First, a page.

The material draws and converts power from the sun’s rays sufficient enough to power to support movement of prosthetic hands. While the power is used in real time, they will eventually determine a way to store it efficiently when sunlight is available.

Thinking bigger picture here….you could create autonomous everything….from prosthetic limbs to life like pets to robotic workers in the fields based on advancements in bendable electronics and sensing technologies.

 

 

“Spyfruit” could change the expectations of supply chain delivery

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Managing produce quality from farm to table has long been an issue for growers, manufacturers and ultimately distributors given the limited lifespan of a mature product. Given the dramtic advancements in sensors it seems like there must be a better way to use data and monitoring to drive higher quality.

A swiss company called Empa is looking to help manage the process using data and sensors to predict quality and freshness.

Essentially the concept is to place sensing devices (“spy fruit”) in produce boxes (and yes they look like the real thing) to measure temperature, density of packing (causes bruising) and quality of ride. These devices not only look like the real fruit, but they are made from material that makes them the same density…this is how you get to knowing how the fruit felt about its journey.

To date, the company has developed apples, oranges, mangoes and bananas. Devices are expected to cost somewhere around $50 USD to begin and can be used endlessly.

Adidas Taps Technology To Create Personalized Products

RTX31WBTAdidas is looking to breakthrough long design and production cycles by enabling on demand manufacturing…of sweaters (not shoes.) German fitness apparel company recently launched a pop up store in Berlin that allows consumers to design, manufacture and purchase a unique merino wool sweaters for ~$200 USD.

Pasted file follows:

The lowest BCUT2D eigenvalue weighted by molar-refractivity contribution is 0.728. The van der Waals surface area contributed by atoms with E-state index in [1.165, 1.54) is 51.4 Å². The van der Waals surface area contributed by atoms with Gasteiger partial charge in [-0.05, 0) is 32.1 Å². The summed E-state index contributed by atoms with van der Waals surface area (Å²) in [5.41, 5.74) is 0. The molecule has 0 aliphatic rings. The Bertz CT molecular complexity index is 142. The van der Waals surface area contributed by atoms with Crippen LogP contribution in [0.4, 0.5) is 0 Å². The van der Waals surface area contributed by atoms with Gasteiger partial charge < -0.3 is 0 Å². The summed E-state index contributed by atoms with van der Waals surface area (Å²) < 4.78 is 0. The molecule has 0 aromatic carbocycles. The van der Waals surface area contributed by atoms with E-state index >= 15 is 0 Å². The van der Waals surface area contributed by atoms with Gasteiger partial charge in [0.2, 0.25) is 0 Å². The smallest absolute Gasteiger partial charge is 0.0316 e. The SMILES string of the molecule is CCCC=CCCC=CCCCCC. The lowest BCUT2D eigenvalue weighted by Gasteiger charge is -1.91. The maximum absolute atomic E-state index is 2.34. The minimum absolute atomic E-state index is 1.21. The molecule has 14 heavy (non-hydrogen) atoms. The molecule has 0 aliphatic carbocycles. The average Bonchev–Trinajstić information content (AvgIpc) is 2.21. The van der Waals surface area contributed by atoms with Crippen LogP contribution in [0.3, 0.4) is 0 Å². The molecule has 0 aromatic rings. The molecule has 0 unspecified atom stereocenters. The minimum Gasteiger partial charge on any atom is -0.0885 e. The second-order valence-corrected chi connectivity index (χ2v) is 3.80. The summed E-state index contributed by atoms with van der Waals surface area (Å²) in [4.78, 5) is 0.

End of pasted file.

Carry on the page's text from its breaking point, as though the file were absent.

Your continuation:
Here’s how it work… consumers set into a dark booth that projects a variety of pattern options and colors on the individual so they can get a sense for how it would look. They can then adjust for colors, styles, size and then place the order in the store. Instantly the robotic looms go into action and knit the sweater. Some elements appear to require a hand finishing, then the products are laundered, dried and packaged for delivery. The entire process takes about 4 hours start to finish. Memory of experience hopefully last longer.

While sweaters aren’t set to be the next breakthrough fashion trend, Adidas is tapping into localized manufacturing capabilities that enable them to maintain virtual shelves of products without having to retire expensive inventory.

This could radically change distribution models and place many traditional manufacturers at risk…something many industries are watching closely.